The Auto Trader expert verdict: ★★★★★ ★★★★★ 3.7
With its folding metal hardtop, the BMW 4 Series Convertible carries a trump card over its Mercedes and Audi rivals with their conventional cloth hoods. This means the 4 Series Convertible is pretty much as stylish and refined as the coupe with the roof up but just as exciting and fun when you drop it for sunny days. While it’s getting a little long in the tooth now this remains a stylish car, with great handling, generous equipment and a wide range of both diesel and petrol engines.
Reasons to buy
- Looks great inside and out
- Decent practicality for a four-seat convertible
- Impressively efficient engines
At a glance
Running costs for a BMW 4 Series
A 4 Series Convertible is an undeniably indulgent purchase but it helps that BMW is competing with very similar products in the shape of the Audi A5 Cabriolet and Mercedes-Benz C-Class Cabriolet , meaning it needs to remain competitive. Comparing the 420d with equivalent 2.0-litre diesel versions of the Audi and Mercedes they are all very closely matched on performance, purchase price, fuel consumption and emissions, so you can buy with your head but also follow your heart and choose the one you like the most. Which is important for cars like this where style and brand are key motivations for buying.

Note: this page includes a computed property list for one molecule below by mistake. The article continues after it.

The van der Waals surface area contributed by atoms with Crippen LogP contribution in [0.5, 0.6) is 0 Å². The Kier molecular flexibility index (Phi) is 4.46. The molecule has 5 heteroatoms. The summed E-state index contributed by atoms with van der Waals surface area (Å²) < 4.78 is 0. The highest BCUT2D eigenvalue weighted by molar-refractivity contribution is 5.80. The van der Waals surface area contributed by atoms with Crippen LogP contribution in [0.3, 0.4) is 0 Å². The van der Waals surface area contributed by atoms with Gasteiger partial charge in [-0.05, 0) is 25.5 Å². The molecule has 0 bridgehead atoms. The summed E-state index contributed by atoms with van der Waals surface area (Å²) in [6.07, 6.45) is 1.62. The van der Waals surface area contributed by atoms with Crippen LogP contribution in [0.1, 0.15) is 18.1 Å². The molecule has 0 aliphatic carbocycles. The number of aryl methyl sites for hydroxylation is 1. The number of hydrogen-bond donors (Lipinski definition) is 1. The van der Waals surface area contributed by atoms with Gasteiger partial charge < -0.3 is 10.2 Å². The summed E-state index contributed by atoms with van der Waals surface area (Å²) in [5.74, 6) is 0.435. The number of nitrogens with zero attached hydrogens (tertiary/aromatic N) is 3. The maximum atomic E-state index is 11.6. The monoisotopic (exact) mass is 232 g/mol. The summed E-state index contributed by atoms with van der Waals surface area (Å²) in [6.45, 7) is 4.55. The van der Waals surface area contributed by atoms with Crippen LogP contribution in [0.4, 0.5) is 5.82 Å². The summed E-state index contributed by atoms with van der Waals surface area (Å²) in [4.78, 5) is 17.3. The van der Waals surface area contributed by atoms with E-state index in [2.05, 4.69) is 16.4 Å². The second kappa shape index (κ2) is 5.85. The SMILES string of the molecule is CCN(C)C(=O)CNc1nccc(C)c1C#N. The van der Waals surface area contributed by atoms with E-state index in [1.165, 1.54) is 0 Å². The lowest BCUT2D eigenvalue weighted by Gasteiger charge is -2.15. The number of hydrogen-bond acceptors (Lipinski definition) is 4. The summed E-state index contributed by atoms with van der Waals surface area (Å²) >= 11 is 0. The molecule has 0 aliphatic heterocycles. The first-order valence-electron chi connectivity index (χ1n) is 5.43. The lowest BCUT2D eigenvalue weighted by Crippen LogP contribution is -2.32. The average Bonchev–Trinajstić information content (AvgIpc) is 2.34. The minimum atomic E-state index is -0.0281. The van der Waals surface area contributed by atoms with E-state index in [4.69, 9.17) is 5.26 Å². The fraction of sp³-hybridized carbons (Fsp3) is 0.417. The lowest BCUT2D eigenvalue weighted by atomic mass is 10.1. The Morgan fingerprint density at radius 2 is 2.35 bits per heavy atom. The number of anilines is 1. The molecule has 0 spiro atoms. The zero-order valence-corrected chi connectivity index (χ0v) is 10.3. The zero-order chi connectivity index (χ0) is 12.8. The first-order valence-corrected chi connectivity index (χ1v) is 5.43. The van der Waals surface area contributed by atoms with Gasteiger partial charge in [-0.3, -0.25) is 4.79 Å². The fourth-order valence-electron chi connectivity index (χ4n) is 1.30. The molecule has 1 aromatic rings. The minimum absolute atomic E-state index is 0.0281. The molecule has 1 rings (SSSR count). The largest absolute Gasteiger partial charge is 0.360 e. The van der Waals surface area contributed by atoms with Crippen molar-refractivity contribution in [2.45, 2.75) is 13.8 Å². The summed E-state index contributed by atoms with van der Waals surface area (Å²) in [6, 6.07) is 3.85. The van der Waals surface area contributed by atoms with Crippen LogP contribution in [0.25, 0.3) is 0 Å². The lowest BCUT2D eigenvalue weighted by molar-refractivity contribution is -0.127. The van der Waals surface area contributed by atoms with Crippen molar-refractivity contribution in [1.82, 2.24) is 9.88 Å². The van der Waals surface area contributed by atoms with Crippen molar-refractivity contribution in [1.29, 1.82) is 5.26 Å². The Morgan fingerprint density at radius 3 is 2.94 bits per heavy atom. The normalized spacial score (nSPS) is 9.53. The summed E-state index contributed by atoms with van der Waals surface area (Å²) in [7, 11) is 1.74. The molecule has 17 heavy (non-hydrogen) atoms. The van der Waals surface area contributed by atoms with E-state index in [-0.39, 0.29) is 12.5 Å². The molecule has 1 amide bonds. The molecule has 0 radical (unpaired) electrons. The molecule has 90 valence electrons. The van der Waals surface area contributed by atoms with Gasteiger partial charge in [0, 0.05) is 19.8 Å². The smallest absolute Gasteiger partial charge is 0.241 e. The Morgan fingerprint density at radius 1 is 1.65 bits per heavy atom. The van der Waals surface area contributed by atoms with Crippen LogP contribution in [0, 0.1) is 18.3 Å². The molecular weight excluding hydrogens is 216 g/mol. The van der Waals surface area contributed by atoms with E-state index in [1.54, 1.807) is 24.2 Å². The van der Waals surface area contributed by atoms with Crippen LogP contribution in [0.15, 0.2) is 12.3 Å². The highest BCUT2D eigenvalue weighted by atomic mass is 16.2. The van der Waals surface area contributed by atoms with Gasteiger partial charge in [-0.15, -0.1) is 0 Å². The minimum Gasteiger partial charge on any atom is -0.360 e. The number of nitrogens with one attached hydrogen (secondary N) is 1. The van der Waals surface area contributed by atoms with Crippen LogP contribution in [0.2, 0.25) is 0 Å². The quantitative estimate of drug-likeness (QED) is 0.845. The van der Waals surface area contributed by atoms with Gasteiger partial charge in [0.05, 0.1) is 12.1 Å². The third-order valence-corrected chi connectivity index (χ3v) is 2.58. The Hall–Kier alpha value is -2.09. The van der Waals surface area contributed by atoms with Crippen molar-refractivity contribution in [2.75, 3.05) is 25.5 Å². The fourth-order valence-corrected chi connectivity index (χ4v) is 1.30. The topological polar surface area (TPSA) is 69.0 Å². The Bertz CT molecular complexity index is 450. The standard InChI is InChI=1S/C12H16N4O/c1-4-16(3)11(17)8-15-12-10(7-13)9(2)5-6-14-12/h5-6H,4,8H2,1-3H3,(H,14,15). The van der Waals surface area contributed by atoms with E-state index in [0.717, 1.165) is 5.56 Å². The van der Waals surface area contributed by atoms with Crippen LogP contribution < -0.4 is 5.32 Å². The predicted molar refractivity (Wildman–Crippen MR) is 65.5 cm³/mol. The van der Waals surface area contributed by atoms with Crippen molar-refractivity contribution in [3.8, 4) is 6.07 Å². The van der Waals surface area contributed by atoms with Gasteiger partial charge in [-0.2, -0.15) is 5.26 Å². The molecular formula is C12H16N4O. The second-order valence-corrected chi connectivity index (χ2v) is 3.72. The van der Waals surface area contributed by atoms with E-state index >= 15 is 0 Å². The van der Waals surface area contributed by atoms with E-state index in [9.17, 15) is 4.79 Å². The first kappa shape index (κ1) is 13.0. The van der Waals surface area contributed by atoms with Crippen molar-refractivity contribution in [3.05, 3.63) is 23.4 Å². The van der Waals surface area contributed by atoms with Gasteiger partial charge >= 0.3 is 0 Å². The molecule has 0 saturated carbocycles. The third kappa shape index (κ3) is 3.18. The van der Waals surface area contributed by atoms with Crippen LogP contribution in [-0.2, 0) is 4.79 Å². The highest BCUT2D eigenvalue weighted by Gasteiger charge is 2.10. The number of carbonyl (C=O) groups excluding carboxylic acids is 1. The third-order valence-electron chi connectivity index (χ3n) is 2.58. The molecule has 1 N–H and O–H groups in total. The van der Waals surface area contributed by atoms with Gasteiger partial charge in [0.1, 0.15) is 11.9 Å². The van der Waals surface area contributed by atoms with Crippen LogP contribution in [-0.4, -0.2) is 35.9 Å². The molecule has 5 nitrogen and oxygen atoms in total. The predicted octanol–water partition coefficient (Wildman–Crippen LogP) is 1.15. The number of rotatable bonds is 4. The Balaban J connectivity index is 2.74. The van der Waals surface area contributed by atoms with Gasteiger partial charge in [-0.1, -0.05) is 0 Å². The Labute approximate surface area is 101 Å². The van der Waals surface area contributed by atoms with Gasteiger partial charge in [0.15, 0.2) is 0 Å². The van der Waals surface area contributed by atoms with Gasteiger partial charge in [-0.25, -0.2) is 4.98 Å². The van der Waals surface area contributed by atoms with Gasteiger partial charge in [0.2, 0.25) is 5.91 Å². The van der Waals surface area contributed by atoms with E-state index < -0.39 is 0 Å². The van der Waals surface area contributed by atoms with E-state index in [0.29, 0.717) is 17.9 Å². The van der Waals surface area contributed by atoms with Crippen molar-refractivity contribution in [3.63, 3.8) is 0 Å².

That 420d remains the most sensible choice if running costs are your priority, though some may question the desirability of a diesel convertible. So it’s good to know the petrol engines are also commendably efficient and are more refined when driving with the roof down.
Reliability of a BMW 4 Series
The quality and attention to detail with which the 4 Series is assembled should give you plenty of confidence in how well it’ll last, but some reports paint a slightly different picture. BMW currently languishes in the bottom quarter of Warranty Direct’s manufacturer standings, for instance, and some owners of the pre-facelift 4 Series have reported problems.
Safety for a BMW 4 Series
Based on the previous generation of 3 Series, the 4 Series Convertible is effectively a generation out of date in BMW terms, and safety equipment is one area in which that shows. Fundamentally it’s a sound car, with all the air bags, stability control and suchlike you’d expect in a modern luxury car, plus pop-up roll hoops that maintain the clean design and only deploy in an emergency situation. But features like alerts when you drift out of lane, automatic emergency braking and additional pedestrian protection are all on the options list where rivals like the C-Class Convertible have them as standard. And the more sophisticated, semi-autonomous assistance functions now offered on the 3 Series saloon aren’t available at all.
Rear-wheel drive BMWs aren’t always at their best when the going is slippery and, for increased confidence in poor driving conditions, the closely related Coupe version of the 4 Series has a selection of four-wheel drive versions. However, on the Convertible this option is restricted to just one model – the flagship 435d xDrive.
How comfortable is the BMW 4 Series